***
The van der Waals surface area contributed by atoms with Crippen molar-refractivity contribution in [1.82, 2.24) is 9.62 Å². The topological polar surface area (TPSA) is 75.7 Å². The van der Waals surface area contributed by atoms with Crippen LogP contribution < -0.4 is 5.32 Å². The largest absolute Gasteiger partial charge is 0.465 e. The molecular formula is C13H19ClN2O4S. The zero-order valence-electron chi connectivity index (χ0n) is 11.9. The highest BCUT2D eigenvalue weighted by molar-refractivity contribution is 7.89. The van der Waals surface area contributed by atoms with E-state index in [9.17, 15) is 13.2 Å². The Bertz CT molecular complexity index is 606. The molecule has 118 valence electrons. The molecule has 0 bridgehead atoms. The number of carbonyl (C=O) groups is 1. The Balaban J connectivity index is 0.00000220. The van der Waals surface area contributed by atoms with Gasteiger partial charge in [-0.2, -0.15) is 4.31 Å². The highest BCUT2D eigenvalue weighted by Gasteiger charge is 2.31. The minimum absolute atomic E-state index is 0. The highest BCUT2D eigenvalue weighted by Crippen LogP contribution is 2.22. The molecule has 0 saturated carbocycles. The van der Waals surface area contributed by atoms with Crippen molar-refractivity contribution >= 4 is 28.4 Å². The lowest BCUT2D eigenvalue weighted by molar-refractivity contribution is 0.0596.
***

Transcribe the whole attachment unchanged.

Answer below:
The van der Waals surface area contributed by atoms with Crippen molar-refractivity contribution in [1.82, 2.24) is 9.62 Å². The topological polar surface area (TPSA) is 75.7 Å². The van der Waals surface area contributed by atoms with Crippen LogP contribution < -0.4 is 5.32 Å². The largest absolute Gasteiger partial charge is 0.465 e. The molecular formula is C13H19ClN2O4S. The zero-order valence-electron chi connectivity index (χ0n) is 11.9. The highest BCUT2D eigenvalue weighted by molar-refractivity contribution is 7.89. The van der Waals surface area contributed by atoms with E-state index in [9.17, 15) is 13.2 Å². The Bertz CT molecular complexity index is 606. The molecule has 118 valence electrons. The molecule has 0 bridgehead atoms. The number of carbonyl (C=O) groups is 1. The Balaban J connectivity index is 0.00000220. The van der Waals surface area contributed by atoms with Gasteiger partial charge in [-0.2, -0.15) is 4.31 Å². The highest BCUT2D eigenvalue weighted by Gasteiger charge is 2.31. The minimum absolute atomic E-state index is 0. The highest BCUT2D eigenvalue weighted by Crippen LogP contribution is 2.22. The molecule has 0 saturated carbocycles. The van der Waals surface area contributed by atoms with Crippen molar-refractivity contribution >= 4 is 28.4 Å². The lowest BCUT2D eigenvalue weighted by molar-refractivity contribution is 0.0596.